Advent Like Telemachus: Homeric Lessons for Celebrating Advent

Dec 1, 2016

We need models. We need teachers to show us how to live. And some of the best teachers are those which have never breathed, have never taken on flesh, have never had the urgency of a real death. Some of our best teachers are fictional characters. This is what Leland Ryken means when he says great literature “shows human experience instead of telling about it. It is incarnational. It enacts rather than states. Instead of giving us abstract propositions about virtue or vice, for example, literature presents stories of good or evil characters in action” (p. 17, How to Read the Bible as Literature).

I just began The Odyssey with our 7th graders at Sequitur, and the liturgical calendar just brought us into the season of Advent. One of my favorite exercises as a classical Christian educator is to precisely answer the question, “What hath Athens to do with Jerusalem?” What does Aristotle have to do with Augustine? Better yet, what does Ithaca have to do with Bethlehem? 

In lecturing through Books One and Two of The Odyssey, I was struck by an important parallel. As Christians, we share in Telemachus’ lot. We are immature; we lack courage. We are princes; we have responsibilities. We are heirs in a disordered kingdom. We are feasting among the suitors of creation, belligerent and perverse as they might be. In ourselves, of course, we are among the suitors; we are Antinous. But in so far as our Gospel adoption is concerned, we have been made heirs. This is especially true during Advent. And it is in Advent when Telemachus most teaches us how to behave. 

It’s important to know that what I have laid out here is not a Christianization of a great pagan epic. I’m not trying to baptize Homer. What I hope to do is recognize the human condition proposed in The Odyssey and how Advent provides us a framework of interpreting and responding to that human condition.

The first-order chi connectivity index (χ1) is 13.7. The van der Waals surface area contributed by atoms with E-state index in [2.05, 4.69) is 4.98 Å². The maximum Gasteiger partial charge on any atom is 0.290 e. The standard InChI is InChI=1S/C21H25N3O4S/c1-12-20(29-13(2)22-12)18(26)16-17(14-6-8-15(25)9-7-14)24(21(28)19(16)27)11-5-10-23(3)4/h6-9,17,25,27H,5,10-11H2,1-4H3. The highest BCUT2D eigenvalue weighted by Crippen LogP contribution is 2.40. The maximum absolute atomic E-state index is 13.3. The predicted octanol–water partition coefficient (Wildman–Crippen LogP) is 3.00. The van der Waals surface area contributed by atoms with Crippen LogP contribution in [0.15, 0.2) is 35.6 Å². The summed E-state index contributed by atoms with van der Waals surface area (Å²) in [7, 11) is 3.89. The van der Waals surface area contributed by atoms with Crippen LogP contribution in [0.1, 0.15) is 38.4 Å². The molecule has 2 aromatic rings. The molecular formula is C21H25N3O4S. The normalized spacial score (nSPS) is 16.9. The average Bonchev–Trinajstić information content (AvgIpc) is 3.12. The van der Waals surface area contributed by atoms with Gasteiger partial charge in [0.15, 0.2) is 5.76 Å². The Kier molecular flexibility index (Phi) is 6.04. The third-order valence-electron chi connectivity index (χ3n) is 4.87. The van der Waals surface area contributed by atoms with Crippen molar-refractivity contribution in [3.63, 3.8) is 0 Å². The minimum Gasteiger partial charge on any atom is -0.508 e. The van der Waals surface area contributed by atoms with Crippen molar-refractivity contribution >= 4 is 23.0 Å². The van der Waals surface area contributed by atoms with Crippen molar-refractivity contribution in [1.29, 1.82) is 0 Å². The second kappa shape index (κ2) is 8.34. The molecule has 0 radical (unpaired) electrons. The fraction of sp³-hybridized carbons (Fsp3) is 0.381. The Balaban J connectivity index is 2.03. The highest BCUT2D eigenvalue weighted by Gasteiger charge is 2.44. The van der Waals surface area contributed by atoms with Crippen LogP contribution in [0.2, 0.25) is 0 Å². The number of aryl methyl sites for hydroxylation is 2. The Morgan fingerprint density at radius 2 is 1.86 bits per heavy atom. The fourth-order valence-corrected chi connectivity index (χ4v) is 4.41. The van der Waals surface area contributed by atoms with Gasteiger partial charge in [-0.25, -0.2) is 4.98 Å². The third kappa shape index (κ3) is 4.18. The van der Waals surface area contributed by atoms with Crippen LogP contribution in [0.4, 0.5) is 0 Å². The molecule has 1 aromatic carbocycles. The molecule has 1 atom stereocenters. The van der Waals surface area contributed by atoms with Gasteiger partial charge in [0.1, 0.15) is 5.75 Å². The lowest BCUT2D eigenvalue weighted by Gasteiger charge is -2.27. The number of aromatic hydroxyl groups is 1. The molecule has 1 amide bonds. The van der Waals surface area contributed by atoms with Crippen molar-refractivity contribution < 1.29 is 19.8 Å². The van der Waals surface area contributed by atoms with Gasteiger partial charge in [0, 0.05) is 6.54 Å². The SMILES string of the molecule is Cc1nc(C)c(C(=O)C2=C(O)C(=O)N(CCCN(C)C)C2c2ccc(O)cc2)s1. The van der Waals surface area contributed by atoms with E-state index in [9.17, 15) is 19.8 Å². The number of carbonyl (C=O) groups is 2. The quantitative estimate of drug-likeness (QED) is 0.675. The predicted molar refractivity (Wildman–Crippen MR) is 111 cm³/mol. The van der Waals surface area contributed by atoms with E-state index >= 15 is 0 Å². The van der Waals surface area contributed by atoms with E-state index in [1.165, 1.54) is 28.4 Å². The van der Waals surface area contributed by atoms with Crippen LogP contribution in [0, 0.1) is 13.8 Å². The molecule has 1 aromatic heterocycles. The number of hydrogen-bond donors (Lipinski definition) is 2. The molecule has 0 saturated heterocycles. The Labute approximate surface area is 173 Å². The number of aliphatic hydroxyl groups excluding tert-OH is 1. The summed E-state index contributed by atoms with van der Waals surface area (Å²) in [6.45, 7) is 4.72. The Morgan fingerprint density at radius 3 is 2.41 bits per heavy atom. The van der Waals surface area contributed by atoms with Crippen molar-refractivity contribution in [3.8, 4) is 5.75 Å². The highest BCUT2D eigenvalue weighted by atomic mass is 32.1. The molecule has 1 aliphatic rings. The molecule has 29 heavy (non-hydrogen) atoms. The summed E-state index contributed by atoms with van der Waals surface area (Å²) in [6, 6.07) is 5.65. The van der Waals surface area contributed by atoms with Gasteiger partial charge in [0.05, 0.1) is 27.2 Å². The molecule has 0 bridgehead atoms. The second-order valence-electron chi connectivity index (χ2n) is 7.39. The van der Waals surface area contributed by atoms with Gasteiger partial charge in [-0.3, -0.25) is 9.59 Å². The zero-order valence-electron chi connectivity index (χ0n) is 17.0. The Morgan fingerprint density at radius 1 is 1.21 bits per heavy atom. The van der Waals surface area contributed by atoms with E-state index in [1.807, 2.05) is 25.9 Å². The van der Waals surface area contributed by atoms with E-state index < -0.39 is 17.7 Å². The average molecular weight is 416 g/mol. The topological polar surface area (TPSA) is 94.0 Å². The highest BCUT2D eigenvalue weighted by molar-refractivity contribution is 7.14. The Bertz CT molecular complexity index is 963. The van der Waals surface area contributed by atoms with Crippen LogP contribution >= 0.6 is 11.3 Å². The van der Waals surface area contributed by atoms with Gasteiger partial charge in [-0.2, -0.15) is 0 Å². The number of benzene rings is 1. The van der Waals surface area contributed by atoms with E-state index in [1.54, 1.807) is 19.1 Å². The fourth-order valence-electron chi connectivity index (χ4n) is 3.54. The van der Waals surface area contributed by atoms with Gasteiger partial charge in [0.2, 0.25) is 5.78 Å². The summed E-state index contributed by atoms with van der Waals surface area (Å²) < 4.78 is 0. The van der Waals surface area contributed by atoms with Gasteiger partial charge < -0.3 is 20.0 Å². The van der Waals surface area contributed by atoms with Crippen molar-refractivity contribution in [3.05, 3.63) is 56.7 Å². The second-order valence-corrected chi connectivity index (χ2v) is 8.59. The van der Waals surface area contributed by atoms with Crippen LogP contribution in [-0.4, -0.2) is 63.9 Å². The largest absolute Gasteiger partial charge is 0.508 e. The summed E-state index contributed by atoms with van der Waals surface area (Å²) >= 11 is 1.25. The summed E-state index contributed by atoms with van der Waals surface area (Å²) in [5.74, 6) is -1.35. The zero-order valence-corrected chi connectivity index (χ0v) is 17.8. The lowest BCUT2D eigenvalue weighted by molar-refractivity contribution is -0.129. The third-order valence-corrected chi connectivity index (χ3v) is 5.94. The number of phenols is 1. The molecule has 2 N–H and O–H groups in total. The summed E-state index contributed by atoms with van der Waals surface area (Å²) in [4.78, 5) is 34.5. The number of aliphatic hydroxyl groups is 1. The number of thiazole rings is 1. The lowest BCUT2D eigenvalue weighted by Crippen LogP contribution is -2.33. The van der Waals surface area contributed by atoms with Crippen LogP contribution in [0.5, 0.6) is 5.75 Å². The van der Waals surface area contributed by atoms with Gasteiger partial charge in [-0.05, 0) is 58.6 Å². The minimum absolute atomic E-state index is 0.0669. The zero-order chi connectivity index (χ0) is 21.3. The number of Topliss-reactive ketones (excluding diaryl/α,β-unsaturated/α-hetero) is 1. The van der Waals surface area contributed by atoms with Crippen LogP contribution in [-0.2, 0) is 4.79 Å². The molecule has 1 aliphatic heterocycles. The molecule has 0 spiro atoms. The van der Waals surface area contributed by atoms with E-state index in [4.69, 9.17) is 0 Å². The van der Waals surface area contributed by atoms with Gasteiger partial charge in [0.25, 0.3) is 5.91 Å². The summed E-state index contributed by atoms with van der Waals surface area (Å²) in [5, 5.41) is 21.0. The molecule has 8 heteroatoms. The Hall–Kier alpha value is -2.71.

Advent in brokenness.

In medias res, the house is disordered. As said earlier, in the king’s absence the house is being turned about by suitors and slouches. Like Telemachus, we live our lives in the rambunctious condition of broken humanity. This is where we live, where we move, where we have our being. Our liturgical seasons, as idyllic as we hope they are, are celebrated by men, broken men, in broken cities and confused nations. We ought not to wait, as Lewis reminds us, for the perfection of humanity before we do the work set before us, whether studying in wartime or turkeying during a political season. It is precisely by the work of the Holy Spirit in our faithful living that the Gospel goes forth and humanity is brought to perfection, to its Head, who is Christ. Advent in brokenness, for the only other option is to not advent at all. 

Advent in expectation. 

Telemachus awaits, and so do we. This is Advent. Homer tells us in Book One, “[Telemachus] could almost see his magnificent father, here…in the mind’s eye—if only he might drop from the clouds and drive these suitors all in a rout throughout the halls and regain his pride of place and rule his own domains! Daydreaming so as he sat among the suitors…” We advent among the suitors, among the brokenness, as one of the suitors at times, and in our faithfulness—our call as heirs to the Kingdom of God—we daydream. We expect. Advent is our four-week daydream.  

Advent in activity.